Macarena Gomez in "Shrew's Nest"

“We put a lot of love into this film…and a lot of blood,” teased “Shrew’s Nest” co-director Esteban Roel shortly before the curtain raised on his debut feature at the Toronto Film Festival and while it takes nearly an hour into the film’s 91-minute runtime for the blood to really get pumping, either literally or figuratively, this nasty bit of fun from Spain reflects well on its executive producer, the wonderfully loony Alex de la Iglesia.

However, he doesn’t hold a candle to Martse (Macarena Gómez), the meek and agoraphobic seamstress at the center of “Shrew’s Nest” whose sunken eyes are a result of years of guilt. Told by her father (Luis Tosar) that she was responsible for her mother’s death before abandoning her, she has lived out her days taking care of her 18-year-old sister (Nadia de Santiago) in a flat she can never bear to leave with the money she earns from fixing dresses. When a client suggests her sister will leave the nest eventually and get married, a possibility that appears may happen sooner than later, Martse begins to weave plans to avoid living out her days alone, something that falls into place easier than expected when her upstairs neighbor Carlos (Hugo Silva) lands on her doorstep unconscious after falling down the stairs. When she takes him in, the film begins to play like “Misery” as shot by an amped-up Alfred Hitchcock, with the added wrinkle of the sister who is also doing her damnedest to escape.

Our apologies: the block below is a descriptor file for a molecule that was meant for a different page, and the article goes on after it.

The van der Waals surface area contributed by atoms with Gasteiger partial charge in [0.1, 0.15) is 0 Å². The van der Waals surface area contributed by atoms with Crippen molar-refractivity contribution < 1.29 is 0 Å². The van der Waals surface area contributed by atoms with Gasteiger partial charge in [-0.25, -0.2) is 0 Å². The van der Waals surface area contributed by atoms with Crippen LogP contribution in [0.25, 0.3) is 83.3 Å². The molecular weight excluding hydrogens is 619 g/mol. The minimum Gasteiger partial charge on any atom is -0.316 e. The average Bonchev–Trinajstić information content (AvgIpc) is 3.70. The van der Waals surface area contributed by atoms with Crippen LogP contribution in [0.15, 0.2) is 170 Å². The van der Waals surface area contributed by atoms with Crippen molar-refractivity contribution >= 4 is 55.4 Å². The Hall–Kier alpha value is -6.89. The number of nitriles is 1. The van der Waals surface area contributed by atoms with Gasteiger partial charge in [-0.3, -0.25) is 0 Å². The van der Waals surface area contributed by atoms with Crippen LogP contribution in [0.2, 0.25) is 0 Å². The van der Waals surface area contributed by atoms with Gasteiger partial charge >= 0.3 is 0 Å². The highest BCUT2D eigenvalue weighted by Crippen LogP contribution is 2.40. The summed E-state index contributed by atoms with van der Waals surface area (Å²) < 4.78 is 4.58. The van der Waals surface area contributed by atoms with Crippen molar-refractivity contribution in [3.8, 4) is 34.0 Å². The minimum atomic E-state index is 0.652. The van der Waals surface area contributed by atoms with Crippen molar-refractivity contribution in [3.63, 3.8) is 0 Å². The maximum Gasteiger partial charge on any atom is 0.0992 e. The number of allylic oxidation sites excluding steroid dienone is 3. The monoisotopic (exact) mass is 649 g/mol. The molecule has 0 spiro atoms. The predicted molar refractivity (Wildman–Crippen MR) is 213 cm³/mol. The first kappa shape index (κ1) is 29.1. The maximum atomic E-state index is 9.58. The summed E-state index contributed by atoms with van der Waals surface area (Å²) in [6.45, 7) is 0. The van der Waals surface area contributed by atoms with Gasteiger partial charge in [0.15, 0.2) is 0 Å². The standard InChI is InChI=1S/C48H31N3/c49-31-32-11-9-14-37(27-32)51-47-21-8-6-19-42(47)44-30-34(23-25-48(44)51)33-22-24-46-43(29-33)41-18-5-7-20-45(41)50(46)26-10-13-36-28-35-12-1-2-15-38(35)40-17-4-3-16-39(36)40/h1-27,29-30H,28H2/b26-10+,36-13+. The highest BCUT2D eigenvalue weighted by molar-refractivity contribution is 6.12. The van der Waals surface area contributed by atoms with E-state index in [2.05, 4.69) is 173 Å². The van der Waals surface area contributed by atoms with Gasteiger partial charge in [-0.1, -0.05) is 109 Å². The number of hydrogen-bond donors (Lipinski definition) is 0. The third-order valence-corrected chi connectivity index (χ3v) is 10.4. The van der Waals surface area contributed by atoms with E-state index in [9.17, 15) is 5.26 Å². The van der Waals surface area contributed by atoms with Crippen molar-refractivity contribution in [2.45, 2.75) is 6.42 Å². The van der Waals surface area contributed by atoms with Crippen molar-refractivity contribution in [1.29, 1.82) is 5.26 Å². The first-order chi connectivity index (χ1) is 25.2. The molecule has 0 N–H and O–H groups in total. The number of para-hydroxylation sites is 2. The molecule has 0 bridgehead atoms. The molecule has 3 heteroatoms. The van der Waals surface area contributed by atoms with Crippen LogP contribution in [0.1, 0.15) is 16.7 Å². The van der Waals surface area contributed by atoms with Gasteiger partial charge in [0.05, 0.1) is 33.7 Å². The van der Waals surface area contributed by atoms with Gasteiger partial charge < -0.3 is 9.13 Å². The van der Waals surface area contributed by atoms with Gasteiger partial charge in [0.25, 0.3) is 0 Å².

Macarena Gomez in "Shrew's Nest"During the first hour of “Shrew’s Nest,” there’s a few plot elements that need to be accepted on faith and some awkward pacing overcomplicates a fairly straightforward story. Roel and co-director Juanfer Andrés work a little too hard to place the film in the tradition of gothic bedtime stories at the beginning of the film and establishing the conflict between Martse and her sister. But once Martse is allowed to truly let out the crazy, dripping morphine into Carlos’ water as she takes care of him and attempting to cover up the tracks of her increasingly more violent behavior, the film finally takes off.

Technically, “Shrew’s Nest” is as lush and refined as one would expect from this generation of Spanish helmers working in genre, something that makes it even more fun when the incongruously gruesome carnage begins. There’s clearly a great deal of care obviously put into every turn of a doorknob and creak of the floor to eke out suspense, with Joan Valent’s appropriately baroque string-heavy score and cinematographer Ángel Amoros’ velvet smooth camerawork, which makes one easily forget that essentially the film largely takes place in only one location, give the film a grandeur that allows it’s over-the-top finale fit like a glove. Yet it is Gómez’s performance as Martse that is the film’s main draw, exposed like a raw nerve and fully committed to the madness the role entails. With her python-like eyes hiding within a fragile frame, she’s ideally cast, but she gives her all to make Martse a monster worth caring about.

De Santiago and Silva fare less well as Martse’s captives, with the former a little more undernourished in her reasons for sticking around. Yet “Shrew’s Nest” sets up everything well enough so that the means have an end, finding the tragedy in Martse’s sadly self-aware lament that she’s built a coffin for herself in a house she can never leave as the film itself manages to come alive as a wickedly effective chiller.

“Shrew’s Nest” does not yet have U.S. distribution. It will play the Toronto Film Festival once more on Sept. 14 at the TIFF Bell Lightbox 2 at 6:30 pm.